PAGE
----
Justin Fashanu died on 2 May 1998
It was in 1990 when Justin Fashanu became the first gay man to come out in professional football.
Eight years later on 2 May 1998, 20 years ago today, he took his own life.
The first black striker to demand a £1 million transfer fee, he faced homophobic and racist abuse.
Two decades on from his suicide, football has still not got a single current out professional gay football star.
Justin Fashanu, the tragic story of a gay superstar
Justin played between 1978 and 1997, with his peak career at Nottingham Forest and Notts County in the early 1980s.
He came out as gay in an interview with The Sun in 1990, but experienced considerable backlash. This included his own brother, John, who said at the time that his brother had made himself an ‘outcast’.
John begged his brother to not come out, offering him £75,000 to do so.
But Justin sold the story anyway, and was met with severe backlash and bigotry.
After being accused of sexual assault, he took his own life in a garage. In his suicide note, he insisted the sex was consensual.
Has anything changed since 1998?
There are an estimated 500,000 soccer players around the world.
Since Justin, there have only been seven men to have come out. Robbie Rogers, who came out in 2013, played in US big leagues until 2017. But other than him, all of them came out after the end of their careers on the field.
The Football Association recently the launched ‘For All’ campaign. It is aiming to include people of any sexuality, ethnicity, ability, disability, faith, gender or age.
Clarke Carlisle, chair of the UK Professional Footballer’s Association, promised gay players they would receive support.
But Carlisle also said: ‘The only point of reference for any of the players who are considering this is Justin Fashanu – and his story is a tragedy.’
And while it may seem like nothing has improved since the death of Justin Fashanu, there has been considerable change.
Ed Connell, the chair of the Gay Football Supporters Network, told Gay Star News:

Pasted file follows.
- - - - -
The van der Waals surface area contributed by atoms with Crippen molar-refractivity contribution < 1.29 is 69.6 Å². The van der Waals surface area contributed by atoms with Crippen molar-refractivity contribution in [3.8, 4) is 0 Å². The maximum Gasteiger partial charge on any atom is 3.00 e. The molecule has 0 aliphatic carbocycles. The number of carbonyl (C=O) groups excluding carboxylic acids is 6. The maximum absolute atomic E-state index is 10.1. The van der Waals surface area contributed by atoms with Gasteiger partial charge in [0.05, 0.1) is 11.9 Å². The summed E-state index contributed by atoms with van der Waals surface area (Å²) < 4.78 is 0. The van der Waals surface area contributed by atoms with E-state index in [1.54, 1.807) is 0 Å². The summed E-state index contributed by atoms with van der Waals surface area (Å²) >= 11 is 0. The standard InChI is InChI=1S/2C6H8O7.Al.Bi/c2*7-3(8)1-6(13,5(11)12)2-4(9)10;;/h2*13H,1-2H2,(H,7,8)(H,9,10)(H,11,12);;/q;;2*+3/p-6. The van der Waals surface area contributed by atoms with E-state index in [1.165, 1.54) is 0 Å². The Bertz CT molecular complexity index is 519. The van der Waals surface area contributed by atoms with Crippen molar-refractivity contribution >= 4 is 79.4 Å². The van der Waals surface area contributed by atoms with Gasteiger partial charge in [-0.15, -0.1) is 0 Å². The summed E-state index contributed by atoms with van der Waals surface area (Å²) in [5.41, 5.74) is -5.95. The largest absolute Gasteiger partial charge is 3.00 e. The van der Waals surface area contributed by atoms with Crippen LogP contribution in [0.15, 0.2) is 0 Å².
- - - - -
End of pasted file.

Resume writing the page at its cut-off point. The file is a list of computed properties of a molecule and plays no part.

‘Football along with society has become better educated about the need to tackle discrimination and be more inclusive. Evidence of the progress that has been made includes the formation of LGBT football supporters groups, national campaigns such as Rainbow Laces, the increase in the number of LGBT football teams and greater participation by them in mainstream FA affiliated football.
‘That said, incidences of homophobia and discrimination at football matches are being reported with increasing frequency and there is still no openly gay footballer playing in English top flight football. If the history of the battle against racism is anything to go by, we know that the issue of homophobia is not going to disappear overnight.
‘Hopeful for the future of football’
‘A professional gay football player will no doubt have noticed how football is becoming more inclusive and they will also have been encouraged by the positive reaction of the public to other out professional sports men and women but I’m quite sure that they will know what happened to Justin Fashanu and will remain scared about how the media and the fans on the terraces will react to an openly gay player.
‘They may also have wider concerns about how their sexuality will affect their marketability and ability to play abroad in countries which don’t protect the rights of the LGBT community.
‘I’m more hopeful of the future of football for the LGBT community than I have ever been before. I still cant believe that in my seat at Stamford Bridge I sit opposite the banner for Chelsea Pride and there is no doubt that attitudes are changing but I remain pessimistic about when we will see an openly gay player in the Premiership. I don’t think it will be for a number years but I really hope that I’m proved wrong.’